[Cross-posted at Revise and Dissent.]
I stumbled across this by accident: a pilot digitisation of Hansard, funded and operated by Parliament. What an excellent thing! It's functional, but based only on a subset of 20th-century Hansard material:
What's on this site? This site is generated from a sample of information from Hansard, the Official Report of Parliament. It is not a complete nor an official record. Material from this site should not be used as a reference to or cited as Hansard. The material on this site cannot be held to be authoritative.
This warning should be heeded -- it's only a prototype and should not be relied upon for any purpose. It's easy to find omissions, such as Baldwin's 'the bomber will always get through' speech, even though there's quite a number of entries for the day in question. The text itself appears remarkably uncorrupt, given the volume of data that's been OCRed: I've only found a few errors (most amusing one: the Marquees of Londonderry -- I guess it must rain there a lot). There are certainly a few minor problems -- for example, once I managed to get the search engine to tell me that a debate in 1958 happened earlier than one in 1944. At present there's no disambiguation between different people with the same name -- so the earliest utterance recorded for Mr. Winston Churchill is on 19 March 1941, and the latest on 11 March 1997 -- nor combinations between (possibly) the same person with different names -- such as Churchill, Mr. Churchill, Mr. Churchill (by private notice), Mr. Churchill (Stretford) and so on. It's all experimental at this stage, so these issues will presumably be addressed in future. (LibraryThing lets its users do a lot of the work for similar problems, but I doubt a HansardThing would ever reach the critical mass needed for that to work.)
But in it's current form, it's easy to use and is laid out in an admirably clear and uncluttered fashion. The little histograms showing the frequency of search results are a nice touch, and you can quickly drill down to a specific timeframe of interest. I LOVE human-readable URLs, ones you could easily read out to somebody (as opposed to ones which end in a 64-character hex hash or some combination of [0-9]s, ?s, =s, and &s); these ones are human-guessable and human-hackable too. The code will be open sourced; the bleeding-edge version is already available. There's even an OS X dashboard widget if you're into that kind of thing. A low-traffic discussion group gives a flavour of plans for future features, such as linking in mentions in Hansard of place names to Google Maps. (Actually, that's a feature that was apparently in the prototype in the past, but doesn't seem to be now -- presumably it will be back.) Eventually there'll be a lot more cross-referencing and so on. Even now you can get useful things like all the Air Ministers listed in one place.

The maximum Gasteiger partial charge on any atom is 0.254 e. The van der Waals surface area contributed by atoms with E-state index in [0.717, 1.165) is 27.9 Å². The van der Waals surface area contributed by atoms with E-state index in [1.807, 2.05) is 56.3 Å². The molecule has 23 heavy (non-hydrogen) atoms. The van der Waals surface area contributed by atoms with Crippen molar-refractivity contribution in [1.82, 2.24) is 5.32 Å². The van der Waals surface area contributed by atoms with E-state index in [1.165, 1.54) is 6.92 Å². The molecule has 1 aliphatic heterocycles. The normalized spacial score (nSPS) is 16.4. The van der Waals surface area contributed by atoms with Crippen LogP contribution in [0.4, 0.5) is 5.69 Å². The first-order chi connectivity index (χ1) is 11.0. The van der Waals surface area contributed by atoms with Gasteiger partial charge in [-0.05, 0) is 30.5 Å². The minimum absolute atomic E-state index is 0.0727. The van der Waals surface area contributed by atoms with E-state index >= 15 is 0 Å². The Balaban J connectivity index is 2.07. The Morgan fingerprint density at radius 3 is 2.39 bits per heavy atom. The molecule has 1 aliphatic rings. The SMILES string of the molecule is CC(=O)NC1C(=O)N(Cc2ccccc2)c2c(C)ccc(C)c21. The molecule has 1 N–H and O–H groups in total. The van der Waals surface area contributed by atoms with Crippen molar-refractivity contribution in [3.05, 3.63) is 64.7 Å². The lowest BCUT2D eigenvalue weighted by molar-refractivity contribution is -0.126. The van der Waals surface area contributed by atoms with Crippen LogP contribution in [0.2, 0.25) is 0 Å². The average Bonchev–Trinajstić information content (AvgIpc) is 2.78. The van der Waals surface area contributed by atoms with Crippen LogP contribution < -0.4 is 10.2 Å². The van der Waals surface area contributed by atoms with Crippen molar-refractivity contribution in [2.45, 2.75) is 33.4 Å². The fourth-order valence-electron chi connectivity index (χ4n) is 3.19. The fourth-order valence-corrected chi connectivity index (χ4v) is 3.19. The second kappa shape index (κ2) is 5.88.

It's nice to see the 20th century get some digitisation love, even if it's only for a pilot. (Some new data is coming soon, apparently, which will go back to 1804.) All of these wonderfully ambitious scanning projects are great, except they tend to stop in 1900. (Hey, people with scads of money for scanning old books and things! Some moderately interesting events took place in the 20th century too, you know.)
What would be really nice, though, would be something similar for all the parliamentary papers -- these are much harder to find in academic libraries than Hansard, in my experience. Actually, this has been done, but the digitisation rights have apparently been sold off to a third party. Hopefully, this won't happen here. And hopefully 'Hansard online' won't just disappear without being replaced by something even better, like the BBC's Infax did one day ...
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